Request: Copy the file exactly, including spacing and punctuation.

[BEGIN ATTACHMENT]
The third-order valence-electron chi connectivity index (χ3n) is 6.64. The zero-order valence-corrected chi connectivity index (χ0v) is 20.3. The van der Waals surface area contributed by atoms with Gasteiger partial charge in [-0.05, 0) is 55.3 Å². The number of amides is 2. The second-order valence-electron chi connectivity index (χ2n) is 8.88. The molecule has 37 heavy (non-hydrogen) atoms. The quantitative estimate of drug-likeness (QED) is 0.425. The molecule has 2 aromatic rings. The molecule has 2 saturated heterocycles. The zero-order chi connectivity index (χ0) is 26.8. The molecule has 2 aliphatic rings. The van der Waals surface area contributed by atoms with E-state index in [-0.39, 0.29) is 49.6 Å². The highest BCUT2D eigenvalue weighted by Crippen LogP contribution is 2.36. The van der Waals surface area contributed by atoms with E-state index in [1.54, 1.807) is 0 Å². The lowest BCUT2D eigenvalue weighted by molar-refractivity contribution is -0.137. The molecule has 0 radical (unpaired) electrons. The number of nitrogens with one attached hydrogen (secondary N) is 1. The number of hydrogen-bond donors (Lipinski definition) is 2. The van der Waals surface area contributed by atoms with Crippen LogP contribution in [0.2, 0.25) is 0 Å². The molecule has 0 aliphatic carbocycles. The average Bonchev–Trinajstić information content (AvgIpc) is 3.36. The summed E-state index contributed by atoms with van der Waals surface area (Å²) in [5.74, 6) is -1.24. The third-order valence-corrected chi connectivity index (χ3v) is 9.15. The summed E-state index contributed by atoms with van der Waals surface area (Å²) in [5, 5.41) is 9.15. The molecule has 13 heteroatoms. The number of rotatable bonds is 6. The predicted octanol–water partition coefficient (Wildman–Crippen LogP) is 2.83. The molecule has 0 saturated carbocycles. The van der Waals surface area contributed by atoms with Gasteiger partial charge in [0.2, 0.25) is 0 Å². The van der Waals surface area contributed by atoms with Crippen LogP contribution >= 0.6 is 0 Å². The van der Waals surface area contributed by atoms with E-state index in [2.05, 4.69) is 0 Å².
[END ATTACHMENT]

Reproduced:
The third-order valence-electron chi connectivity index (χ3n) is 6.64. The zero-order valence-corrected chi connectivity index (χ0v) is 20.3. The van der Waals surface area contributed by atoms with Gasteiger partial charge in [-0.05, 0) is 55.3 Å². The number of amides is 2. The second-order valence-electron chi connectivity index (χ2n) is 8.88. The molecule has 37 heavy (non-hydrogen) atoms. The quantitative estimate of drug-likeness (QED) is 0.425. The molecule has 2 aromatic rings. The molecule has 2 saturated heterocycles. The zero-order chi connectivity index (χ0) is 26.8. The molecule has 2 aliphatic rings. The van der Waals surface area contributed by atoms with E-state index in [-0.39, 0.29) is 49.6 Å². The highest BCUT2D eigenvalue weighted by Crippen LogP contribution is 2.36. The van der Waals surface area contributed by atoms with E-state index in [1.54, 1.807) is 0 Å². The lowest BCUT2D eigenvalue weighted by molar-refractivity contribution is -0.137. The molecule has 0 radical (unpaired) electrons. The number of nitrogens with one attached hydrogen (secondary N) is 1. The number of hydrogen-bond donors (Lipinski definition) is 2. The van der Waals surface area contributed by atoms with Crippen LogP contribution in [0.2, 0.25) is 0 Å². The molecule has 0 aliphatic carbocycles. The average Bonchev–Trinajstić information content (AvgIpc) is 3.36. The summed E-state index contributed by atoms with van der Waals surface area (Å²) in [5.74, 6) is -1.24. The third-order valence-corrected chi connectivity index (χ3v) is 9.15. The summed E-state index contributed by atoms with van der Waals surface area (Å²) in [5, 5.41) is 9.15. The molecule has 13 heteroatoms. The number of rotatable bonds is 6. The predicted octanol–water partition coefficient (Wildman–Crippen LogP) is 2.83. The molecule has 0 saturated carbocycles. The van der Waals surface area contributed by atoms with Gasteiger partial charge in [0.2, 0.25) is 0 Å². The van der Waals surface area contributed by atoms with Crippen LogP contribution >= 0.6 is 0 Å². The van der Waals surface area contributed by atoms with E-state index in [2.05, 4.69) is 0 Å².